Advanced proficiency level: 10th Grade Science

In this example, a CM and Evaluator discuss differentiation.

Support materials:

CM and Evaluator Transcript
Handout

Overall rating & analysis

Overall rating: Two AP Strands and one E Strand equal an overall AP rating.

Beginning

Advanced

Exemplary

Strand 1: The specificity with which the teacher targets differentiation.

Designs content, process, and products applicable to a general group of students, while complying with official accommodations and modifications, if applicable.

Regularly designs content, process, and products applicable to subgroups of students with different needs and interests.

Designs content, process, and products customized for individual students.

Strand 2: The extent to which data informs a teacher’s differentiation.

Crafts plans based on student diagnostic data and/or goals of the IEPs, if applicable.

Crafts plans based on multiple sources of data (including ongoing assessments) and goals of the IEPs, if applicable.

Uses multiple sources of data to inform plans, while consistently pushing for students to transcend past performance.

Strand 3: The manageability of differentiation plans.

Designs efficient plans so that the teacher can offer support to individual students when the whole class is working.

Designs efficient plans and accountability systems to initiate various forms of structured differentiation (e.g., teacher rotating among established student groupings).

Designs efficient plans and accountability systems to initiate flexible differentiation (e.g., students in varied groups; students working independently).


Analysis: Why did the teacher receive these ratings?

Rating: APStrand 1: The specificity with which the teacher targets differentiation.

Why AP?

Regularly designs content, process, and products applicable to subgroups (through different texts, assignment/project choice, “groundwork,” and “Reading and Writing in the Sciences” groups). States that he/she adjusts/modifies as necessary to meet IEP requirements.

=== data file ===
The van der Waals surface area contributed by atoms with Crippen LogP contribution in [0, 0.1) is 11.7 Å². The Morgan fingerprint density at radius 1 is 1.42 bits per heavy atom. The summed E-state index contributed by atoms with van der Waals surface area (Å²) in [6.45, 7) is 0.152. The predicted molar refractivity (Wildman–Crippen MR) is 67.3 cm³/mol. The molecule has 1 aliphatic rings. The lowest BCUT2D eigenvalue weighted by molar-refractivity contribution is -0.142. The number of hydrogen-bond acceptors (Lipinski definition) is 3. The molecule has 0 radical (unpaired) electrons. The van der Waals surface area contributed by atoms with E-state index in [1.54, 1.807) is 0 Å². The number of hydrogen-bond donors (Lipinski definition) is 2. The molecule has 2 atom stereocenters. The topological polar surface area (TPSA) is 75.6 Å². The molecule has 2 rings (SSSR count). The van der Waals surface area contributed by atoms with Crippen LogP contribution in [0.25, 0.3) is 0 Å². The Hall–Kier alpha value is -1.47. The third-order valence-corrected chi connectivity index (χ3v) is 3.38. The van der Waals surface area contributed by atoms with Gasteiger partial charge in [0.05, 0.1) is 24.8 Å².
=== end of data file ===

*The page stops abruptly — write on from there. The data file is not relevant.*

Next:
The teacher differentiates both literacy and science skills. There are different texts centered on the same material, which are meant to address students’ literacy needs, and there is a “menu” of project options and remediation assignments. The teacher indicates in the conversation that these assignments are given out based on the students’ biology diagnostics; this idea is stressed again in the handout that students receive (with the note that people will be working on different things depending on what they need to be individually successful).

Why not E?

The teacher does not design content, process, and products for individual students.

Rating: EStrand 2: The extent to which data informs a teacher’s differentiation.

Why E?

The teacher uses multiple sources of data — English teachers’ diagnostics, additional assessments, and IEPs — to plan. The teacher also mentions wanting to grow students’ literacy skills, rather than just compensating for them, which may qualify as “pushing for students to transcend past performance.”

Why not AP?

The evidence suggests that the teacher only used student diagnostic data and IEPs, which do not constitute “multiple sources of data.”

Rating: APStrand 3: The manageability of differentiation plans.

Why AP?

Accountability systems are in place for differentiated projects, readings, and “groundwork.”

Accountability systems are assumed for the “Reading and Writing in the Sciences” groups, as students have “tasks” that they must complete.

Teacher’s plans are efficient enough to allow various structured differentiation (working with lowest group, different projects for different kids, etc.).

Why not E?

There is no evidence that the students ever change groups.